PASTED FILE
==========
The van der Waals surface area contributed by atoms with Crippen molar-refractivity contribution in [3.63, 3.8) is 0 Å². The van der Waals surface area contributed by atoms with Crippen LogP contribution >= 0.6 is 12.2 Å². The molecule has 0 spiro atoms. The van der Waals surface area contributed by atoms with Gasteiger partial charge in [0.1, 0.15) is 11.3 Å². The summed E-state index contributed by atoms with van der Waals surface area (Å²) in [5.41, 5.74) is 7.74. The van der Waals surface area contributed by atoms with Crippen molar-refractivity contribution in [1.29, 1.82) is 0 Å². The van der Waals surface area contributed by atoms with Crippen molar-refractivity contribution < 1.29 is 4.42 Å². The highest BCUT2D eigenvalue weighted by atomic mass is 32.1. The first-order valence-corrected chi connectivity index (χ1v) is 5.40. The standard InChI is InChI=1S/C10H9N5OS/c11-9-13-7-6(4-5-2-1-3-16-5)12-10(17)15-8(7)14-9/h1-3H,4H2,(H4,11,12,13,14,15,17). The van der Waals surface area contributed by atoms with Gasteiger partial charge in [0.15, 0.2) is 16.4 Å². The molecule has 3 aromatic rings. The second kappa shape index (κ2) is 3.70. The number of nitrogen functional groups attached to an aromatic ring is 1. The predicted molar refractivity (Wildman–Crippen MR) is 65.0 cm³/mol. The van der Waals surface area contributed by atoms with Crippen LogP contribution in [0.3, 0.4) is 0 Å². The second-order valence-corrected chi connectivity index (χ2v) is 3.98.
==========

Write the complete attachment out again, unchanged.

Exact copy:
The van der Waals surface area contributed by atoms with Crippen molar-refractivity contribution in [3.63, 3.8) is 0 Å². The van der Waals surface area contributed by atoms with Crippen LogP contribution >= 0.6 is 12.2 Å². The molecule has 0 spiro atoms. The van der Waals surface area contributed by atoms with Gasteiger partial charge in [0.1, 0.15) is 11.3 Å². The summed E-state index contributed by atoms with van der Waals surface area (Å²) in [5.41, 5.74) is 7.74. The van der Waals surface area contributed by atoms with Crippen molar-refractivity contribution in [1.29, 1.82) is 0 Å². The van der Waals surface area contributed by atoms with Crippen molar-refractivity contribution < 1.29 is 4.42 Å². The highest BCUT2D eigenvalue weighted by atomic mass is 32.1. The first-order valence-corrected chi connectivity index (χ1v) is 5.40. The standard InChI is InChI=1S/C10H9N5OS/c11-9-13-7-6(4-5-2-1-3-16-5)12-10(17)15-8(7)14-9/h1-3H,4H2,(H4,11,12,13,14,15,17). The van der Waals surface area contributed by atoms with Gasteiger partial charge in [0.15, 0.2) is 16.4 Å². The molecule has 3 aromatic rings. The second kappa shape index (κ2) is 3.70. The number of nitrogen functional groups attached to an aromatic ring is 1. The predicted molar refractivity (Wildman–Crippen MR) is 65.0 cm³/mol. The van der Waals surface area contributed by atoms with Crippen LogP contribution in [0.3, 0.4) is 0 Å². The second-order valence-corrected chi connectivity index (χ2v) is 3.98.